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What Is Negligence?—Part One

Protecting Your Rights after You’ve Been Hurt

What Is Negligence?—Part OneWhen you’ve suffered any kind of loss because of the wrongful act of another person—the loss of income when you can’t work or the loss of companionship or consortium; the costs of un-reimbursed medical care or the loss of enjoyment of life caused by your pain and suffering—you have a right to seek compensation in a personal injury lawsuit. While those types of legal action can be based on intentional acts of the wrongdoer, as a practical matter, they are almost always based on a legal theory of negligence.

What Is Negligence?

As the laws governing personal injury have evolved over many centuries, three requirements have been set forth to prove a claim based on negligence:

  • The injured party must show that the wrongdoer (the defendant) failed to meet (breached) the standard of care required under the circumstances
  • The injured party must show causal links (both actual and proximate cause) between the breach of duty and the accident
  • The injured party must show some actual loss as a result of the accident

In this blog, we will look more closely at the standard of care.

What Is the Standard of Care in a Personal Injury Lawsuit?

Under the principle of negligence, all persons in society have a duty to act as a reasonable person would, in whatever endeavor they are engaged in. Accordingly, when driving a car, manufacturing a product or maintaining property, a “reasonable” amount of care must be exercised.

Unfortunately, there is no concrete standard for what will be construed as “reasonable.” Instead, the appropriate standard of care is determined by a jury on a case-by-case basis. Juries are not, however, without guidance. Under the principle of stare decisis, juries must give weight to the prior decisions of courts in similar situations. But the standard is still a vague one and can vary to some degree from jurisdiction to jurisdiction.

Contact the Law Offices of David J. Karbasian, PC

Send us an e-mail today or call us at 856-667-4666 / 856-600-HURT to schedule an appointment.

Evening and weekend meetings can be arranged upon request. We’ll come to your home or the hospital to meet with you, if necessary.

Protecting Your Rights after a Car Accident

Protecting Your Rights after a Car AccidentIn the aftermath of a motor vehicle accident, there can be great confusion. You may not know the precise cause of the accident or the full extent of your injuries. However, if you have been hurt because of someone else’s carelessness or negligence, you have a right to pursue a monetary award to cover you losses. Here are specific measures to take to fully protect your rights:

Step One—Get the Medical Attention You Need

There’s nothing more important, after a car wreck, than ensuring you get all the medical care you need. Recognize up front that this is not the time to be stoic, tough or brave. You need to be willing to fully acknowledge the seriousness of your injuries. If you don’t, you may actually make things worse.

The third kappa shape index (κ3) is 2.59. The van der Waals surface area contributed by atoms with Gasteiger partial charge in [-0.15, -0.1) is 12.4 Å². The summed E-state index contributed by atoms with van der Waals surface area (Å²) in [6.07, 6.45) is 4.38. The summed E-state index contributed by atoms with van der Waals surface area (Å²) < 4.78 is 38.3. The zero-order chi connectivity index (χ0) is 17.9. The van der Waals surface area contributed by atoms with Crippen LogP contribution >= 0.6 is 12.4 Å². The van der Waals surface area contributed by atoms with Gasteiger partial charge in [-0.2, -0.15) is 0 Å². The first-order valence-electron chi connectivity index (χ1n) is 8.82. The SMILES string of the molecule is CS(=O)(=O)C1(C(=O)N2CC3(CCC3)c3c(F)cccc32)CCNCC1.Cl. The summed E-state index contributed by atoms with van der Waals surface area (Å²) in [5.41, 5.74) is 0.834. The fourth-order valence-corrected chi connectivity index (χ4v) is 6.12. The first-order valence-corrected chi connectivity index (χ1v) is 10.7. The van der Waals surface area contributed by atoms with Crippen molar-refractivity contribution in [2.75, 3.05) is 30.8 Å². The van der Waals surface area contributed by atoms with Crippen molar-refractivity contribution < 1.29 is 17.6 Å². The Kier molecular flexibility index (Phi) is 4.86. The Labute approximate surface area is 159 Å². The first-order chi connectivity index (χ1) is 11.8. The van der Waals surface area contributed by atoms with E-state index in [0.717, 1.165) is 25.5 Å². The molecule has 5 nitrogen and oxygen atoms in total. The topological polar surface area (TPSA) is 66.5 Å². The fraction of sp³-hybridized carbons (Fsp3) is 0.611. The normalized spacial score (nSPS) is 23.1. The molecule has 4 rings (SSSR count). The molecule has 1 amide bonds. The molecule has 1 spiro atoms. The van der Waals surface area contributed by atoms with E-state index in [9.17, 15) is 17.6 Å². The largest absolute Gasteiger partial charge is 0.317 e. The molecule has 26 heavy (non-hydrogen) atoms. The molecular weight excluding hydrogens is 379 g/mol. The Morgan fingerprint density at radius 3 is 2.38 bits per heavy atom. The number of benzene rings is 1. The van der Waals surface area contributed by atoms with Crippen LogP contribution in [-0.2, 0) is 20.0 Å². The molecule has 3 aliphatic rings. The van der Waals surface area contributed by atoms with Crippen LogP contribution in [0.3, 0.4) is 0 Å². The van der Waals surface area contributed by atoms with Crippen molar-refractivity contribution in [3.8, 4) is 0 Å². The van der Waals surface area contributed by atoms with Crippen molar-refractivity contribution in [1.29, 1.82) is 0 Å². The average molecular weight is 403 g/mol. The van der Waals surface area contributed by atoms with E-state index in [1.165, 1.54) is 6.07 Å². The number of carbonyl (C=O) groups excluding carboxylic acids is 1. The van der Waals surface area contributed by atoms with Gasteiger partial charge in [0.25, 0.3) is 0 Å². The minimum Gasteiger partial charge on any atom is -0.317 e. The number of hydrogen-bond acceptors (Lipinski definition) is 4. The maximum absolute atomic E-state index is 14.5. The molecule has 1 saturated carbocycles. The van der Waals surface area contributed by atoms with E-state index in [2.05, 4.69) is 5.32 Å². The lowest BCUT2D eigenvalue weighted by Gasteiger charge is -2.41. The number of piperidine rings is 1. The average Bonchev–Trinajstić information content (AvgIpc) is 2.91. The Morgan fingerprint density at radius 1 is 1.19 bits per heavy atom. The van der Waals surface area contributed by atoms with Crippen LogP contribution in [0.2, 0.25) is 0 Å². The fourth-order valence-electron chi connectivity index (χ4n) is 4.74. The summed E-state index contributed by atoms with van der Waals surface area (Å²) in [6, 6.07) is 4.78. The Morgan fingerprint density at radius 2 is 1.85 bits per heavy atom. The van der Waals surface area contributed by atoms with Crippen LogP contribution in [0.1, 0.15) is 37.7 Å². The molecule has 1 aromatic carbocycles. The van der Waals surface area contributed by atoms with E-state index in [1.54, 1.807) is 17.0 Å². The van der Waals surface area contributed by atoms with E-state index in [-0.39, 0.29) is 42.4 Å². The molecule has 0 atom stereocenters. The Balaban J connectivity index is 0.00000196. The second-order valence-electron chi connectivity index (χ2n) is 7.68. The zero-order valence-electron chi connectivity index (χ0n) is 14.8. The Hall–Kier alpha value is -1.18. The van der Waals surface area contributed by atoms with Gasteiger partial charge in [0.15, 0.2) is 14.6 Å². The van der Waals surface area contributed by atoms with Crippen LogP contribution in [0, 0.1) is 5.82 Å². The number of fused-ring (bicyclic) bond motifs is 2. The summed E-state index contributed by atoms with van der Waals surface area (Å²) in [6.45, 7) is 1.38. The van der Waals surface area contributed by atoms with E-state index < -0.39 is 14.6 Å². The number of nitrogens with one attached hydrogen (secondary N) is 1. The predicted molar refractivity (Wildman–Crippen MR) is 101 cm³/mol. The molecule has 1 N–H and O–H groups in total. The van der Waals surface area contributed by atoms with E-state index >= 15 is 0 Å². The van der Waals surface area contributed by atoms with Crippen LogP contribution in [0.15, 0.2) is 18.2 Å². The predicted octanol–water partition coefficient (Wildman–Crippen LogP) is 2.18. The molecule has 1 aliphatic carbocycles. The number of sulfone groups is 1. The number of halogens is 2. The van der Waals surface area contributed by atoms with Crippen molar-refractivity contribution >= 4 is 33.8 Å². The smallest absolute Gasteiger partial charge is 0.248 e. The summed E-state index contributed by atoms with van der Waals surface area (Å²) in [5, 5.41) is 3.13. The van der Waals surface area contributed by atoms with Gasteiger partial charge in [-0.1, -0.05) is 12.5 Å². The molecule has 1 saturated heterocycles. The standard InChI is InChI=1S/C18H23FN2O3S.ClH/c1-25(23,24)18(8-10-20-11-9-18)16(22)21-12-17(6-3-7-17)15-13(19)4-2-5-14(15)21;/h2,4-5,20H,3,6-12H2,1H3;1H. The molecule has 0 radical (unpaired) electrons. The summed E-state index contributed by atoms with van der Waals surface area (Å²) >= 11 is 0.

If you don’t feel like you can move under your own power, or you have any doubts about the nature of your injuries, stay put (as long as it’s safe to do so). Instead of diagnosing your own injuries, defer to the professionals. Wait until emergency medical technicians arrive and let them do what they are trained to do. If you need to leave the scene in an ambulance, be willing to do so.

Even if your injuries appear to minor, or you can move about under your own power, it’s still important to go to the hospital, an urgent care facility or to your family doctor as soon as possible. The longer you wait, the greater the risk that your injuries will get worse, or that you’ll have an intervening accident that makes it difficult to determine the source of all your injuries.

Be sure that you disclose all your injuries to medical personnel. Don’t focus on the obvious injury—the broken leg—and ignore the pain or stiffness in your back, neck or muscles. Often, those injuries can be more debilitating and take longer to heal.

Step Two—Gather Information

The more information you gather at the time of the accident, the easier it will typically be for your attorney when it comes time to resolve your case. Get contact information from everyone involved in the accident, as well as witnesses or bystanders. Take pictures of everything, from your injuries to the damage to all vehicles to weather conditions to any evidence on the roadway (skid marks, loose gravel, missing or blocked signage).

The most important thing to do, though, and as soon as possible—hire an experienced attorney to protect your rights. Even when liability seems obvious, a personal injury lawsuit can be time-consuming and complex.


Contact Attorney David J. Karbasian

Contact our office online or call us at 856-667-4666 to schedule an appointment. Your first consultation is without cost or obligation. The sooner you call, the sooner you can move forward with your claim. We can accommodate evening or weekend meeting requests and will come to your home, if necessary.

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